Asia-Pacific’s benchmark index enters a bull market, thanks to China’s reopening
The Chinese and Hong Kong flags flutter outside the Exchange Square complex in Hong Kong on Feb. 16, 2021.
Zhang Wei | China News Service via Getty Images
Asia-Pacific’s leading index entered a bull market this week, fueled by a rally in Chinese stocks from optimism surrounding the nation’s reopening and the weakening of the U.S. dollar on prospects of a pivot in the Federal Reserve.
The MSCI Asia Pacific index hit a high of 162.33 on Tuesday – roughly 21% higher than its 52-week low of 133.93 reached on Oct. 24, according to Refinitiv data. A bull market is technically defined as a surge of 20% or more from recent lows.
The index rose 1.87% on Tuesday and ended the Asia session at 161.77. In regional equities, the Hang Seng index hit an intraday high of 21,470.69 on Monday, or 47% higher than the end of October.
The Nasdaq Golden Dragon China Index also hit a bottom of 4,468.54 on Oct. 24, but has since surged more than 70% to close Monday’s U.S. trading session at 7,669.75.
“The market is betting on a shallow recession in some parts of the world, while inflation keeps coming down, and on top of a successful kickstart of the Chinese economy,” Saxo Capital Markets’ APAC equities strategy team wrote in a Tuesday note.
“The rally has been fast and furious, so it is only natural to expect some profit-taking,” they wrote in a note.
Saxo also said that despite the rally in Asia-Pacific markets overall, risks will continue to linger.
“The market is getting too excited about growth too early as a lot of uncertainty persists,” it said.
Strategists at the firm said corporate earnings and the Bank of Japan’s monetary policy remain risks for the region. Still, they said there is room for Asian markets to outperform this year.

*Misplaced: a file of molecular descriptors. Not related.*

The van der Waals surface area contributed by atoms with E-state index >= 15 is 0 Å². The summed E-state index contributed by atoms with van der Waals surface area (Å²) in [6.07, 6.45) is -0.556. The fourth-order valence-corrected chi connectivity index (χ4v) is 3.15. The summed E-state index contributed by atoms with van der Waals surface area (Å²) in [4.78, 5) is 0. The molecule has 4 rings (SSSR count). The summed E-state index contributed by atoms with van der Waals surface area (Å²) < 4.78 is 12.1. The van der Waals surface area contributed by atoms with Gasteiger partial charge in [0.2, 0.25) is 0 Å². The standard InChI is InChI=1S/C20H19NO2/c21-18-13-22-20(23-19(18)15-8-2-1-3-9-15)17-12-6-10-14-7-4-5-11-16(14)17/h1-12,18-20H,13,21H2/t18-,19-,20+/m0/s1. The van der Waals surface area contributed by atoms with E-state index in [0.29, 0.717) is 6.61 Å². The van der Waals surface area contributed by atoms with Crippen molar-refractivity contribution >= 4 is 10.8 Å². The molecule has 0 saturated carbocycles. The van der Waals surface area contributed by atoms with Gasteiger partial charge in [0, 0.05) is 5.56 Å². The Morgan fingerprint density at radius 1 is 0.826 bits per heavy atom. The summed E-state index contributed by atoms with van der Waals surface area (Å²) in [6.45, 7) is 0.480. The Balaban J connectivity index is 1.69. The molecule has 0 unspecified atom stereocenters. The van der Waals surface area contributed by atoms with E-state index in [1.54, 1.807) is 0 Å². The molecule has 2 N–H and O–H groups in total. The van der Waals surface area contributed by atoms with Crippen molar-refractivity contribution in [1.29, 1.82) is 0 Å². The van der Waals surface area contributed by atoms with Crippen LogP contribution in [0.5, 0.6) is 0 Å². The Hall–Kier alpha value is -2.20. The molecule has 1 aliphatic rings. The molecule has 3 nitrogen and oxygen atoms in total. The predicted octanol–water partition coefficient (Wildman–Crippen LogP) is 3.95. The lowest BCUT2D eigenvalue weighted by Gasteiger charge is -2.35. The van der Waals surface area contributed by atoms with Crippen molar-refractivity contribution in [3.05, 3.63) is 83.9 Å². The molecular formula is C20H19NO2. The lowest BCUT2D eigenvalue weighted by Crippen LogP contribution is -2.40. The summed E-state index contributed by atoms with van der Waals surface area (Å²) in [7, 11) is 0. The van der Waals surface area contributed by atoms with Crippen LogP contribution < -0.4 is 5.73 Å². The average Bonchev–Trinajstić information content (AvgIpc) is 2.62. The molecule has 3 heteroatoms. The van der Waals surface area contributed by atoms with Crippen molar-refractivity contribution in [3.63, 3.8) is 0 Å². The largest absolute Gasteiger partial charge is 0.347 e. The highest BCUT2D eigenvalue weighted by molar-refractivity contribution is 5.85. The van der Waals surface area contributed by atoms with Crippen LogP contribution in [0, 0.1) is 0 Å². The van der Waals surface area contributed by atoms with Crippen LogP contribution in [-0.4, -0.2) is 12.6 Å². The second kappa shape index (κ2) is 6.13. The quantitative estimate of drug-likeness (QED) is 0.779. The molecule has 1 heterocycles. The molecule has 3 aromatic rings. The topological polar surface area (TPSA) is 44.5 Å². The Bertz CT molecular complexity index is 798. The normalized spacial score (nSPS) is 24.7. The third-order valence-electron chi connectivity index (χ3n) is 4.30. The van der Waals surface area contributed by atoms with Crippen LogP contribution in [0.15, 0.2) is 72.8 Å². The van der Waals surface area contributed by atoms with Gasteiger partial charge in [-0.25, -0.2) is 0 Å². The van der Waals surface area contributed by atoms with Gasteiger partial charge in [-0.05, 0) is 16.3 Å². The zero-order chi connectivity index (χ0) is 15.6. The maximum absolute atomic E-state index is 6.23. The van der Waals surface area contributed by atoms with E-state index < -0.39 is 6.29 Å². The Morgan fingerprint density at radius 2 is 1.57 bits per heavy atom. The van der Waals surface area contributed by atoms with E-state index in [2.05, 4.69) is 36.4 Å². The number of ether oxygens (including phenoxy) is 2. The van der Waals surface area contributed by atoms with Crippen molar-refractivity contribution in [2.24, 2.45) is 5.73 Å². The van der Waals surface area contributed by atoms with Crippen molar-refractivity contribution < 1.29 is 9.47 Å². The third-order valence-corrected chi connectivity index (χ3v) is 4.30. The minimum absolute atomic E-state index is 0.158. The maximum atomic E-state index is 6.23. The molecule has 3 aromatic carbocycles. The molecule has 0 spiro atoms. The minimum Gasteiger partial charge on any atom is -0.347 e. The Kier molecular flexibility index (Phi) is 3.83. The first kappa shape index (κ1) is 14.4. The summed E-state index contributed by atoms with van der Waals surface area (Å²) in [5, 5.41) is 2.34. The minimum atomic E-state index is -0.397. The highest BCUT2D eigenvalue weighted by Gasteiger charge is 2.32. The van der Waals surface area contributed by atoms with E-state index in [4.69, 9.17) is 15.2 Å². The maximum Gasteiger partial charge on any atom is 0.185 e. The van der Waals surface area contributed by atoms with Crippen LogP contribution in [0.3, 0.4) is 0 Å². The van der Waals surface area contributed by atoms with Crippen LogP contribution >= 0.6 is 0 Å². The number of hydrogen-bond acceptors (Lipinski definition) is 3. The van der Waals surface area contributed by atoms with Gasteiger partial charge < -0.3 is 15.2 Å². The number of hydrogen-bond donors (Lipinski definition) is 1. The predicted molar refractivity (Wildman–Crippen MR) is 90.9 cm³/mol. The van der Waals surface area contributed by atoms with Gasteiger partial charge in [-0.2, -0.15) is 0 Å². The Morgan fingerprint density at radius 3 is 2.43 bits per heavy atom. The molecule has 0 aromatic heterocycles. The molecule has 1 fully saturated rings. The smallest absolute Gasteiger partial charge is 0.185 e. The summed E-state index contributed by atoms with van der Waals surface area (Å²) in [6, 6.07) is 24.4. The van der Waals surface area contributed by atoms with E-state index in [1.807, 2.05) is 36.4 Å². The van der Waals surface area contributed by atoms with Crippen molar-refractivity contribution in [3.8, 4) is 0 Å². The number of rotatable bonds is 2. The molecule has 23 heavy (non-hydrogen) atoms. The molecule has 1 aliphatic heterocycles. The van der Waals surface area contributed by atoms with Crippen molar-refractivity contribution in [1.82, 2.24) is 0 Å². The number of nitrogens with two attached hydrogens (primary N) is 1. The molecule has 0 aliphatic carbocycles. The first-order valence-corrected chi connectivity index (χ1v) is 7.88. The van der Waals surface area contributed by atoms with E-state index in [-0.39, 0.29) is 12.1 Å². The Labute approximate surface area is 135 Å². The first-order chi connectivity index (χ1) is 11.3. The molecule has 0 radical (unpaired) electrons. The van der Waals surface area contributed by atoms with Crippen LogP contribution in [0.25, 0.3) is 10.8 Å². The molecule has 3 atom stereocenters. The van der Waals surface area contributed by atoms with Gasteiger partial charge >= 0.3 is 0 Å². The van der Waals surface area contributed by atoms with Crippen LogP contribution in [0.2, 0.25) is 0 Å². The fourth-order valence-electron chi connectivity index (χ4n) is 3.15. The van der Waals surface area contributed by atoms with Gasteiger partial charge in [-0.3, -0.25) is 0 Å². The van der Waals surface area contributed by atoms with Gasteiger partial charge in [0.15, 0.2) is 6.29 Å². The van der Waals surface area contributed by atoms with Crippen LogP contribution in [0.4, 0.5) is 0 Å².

On Tuesday, Japan’s capital city recorded core inflation of 4%, topping Reuters’ estimates of 3.8% and holding above the central bank’s target of 2%.
“With Tokyo CPI numbers leading the broader print, there are clear signs that further upside pressures are likely to stay and continue to keep a policy tweak option alive for the BOJ,” Saxo Capital Markets said.
A man leads a bull during a ceremony celebrating the New Year’s opening of the South Korea stock market at the Korea Exchange in Seoul on January 2, 2023. (Photo by Jung Yeon-je / AFP) (Photo by JUNG YEON-JE/AFP via Getty Images)
Jung Yeon-je | Afp | Getty Images
Not all emerging markets
While the Shanghai Composite in mainland China gained roughly 9% from its October lows and Australia’s S&P/ASX 200 rose 10% from recent lows – South Korea’s Kospi and Japan’s Nikkei 225 have shown a more volatile trajectory.
Economists at Goldman Sachs said China’s reopening may not lift emerging markets in tandem.
“Typically, Korea and Brazil perform the strongest during China equity rallies, but these two markets have lagged since late November,” Caesar Maasry, head of EM cross-asset strategy at Goldman Sachs said in a note.
“Outside of China we highlight Korea as a top rebound candidate given our view that interest rate volatility will decline in 2023,” Maasry wrote, adding that higher interest rates have weighed on what it calls “growth” stocks.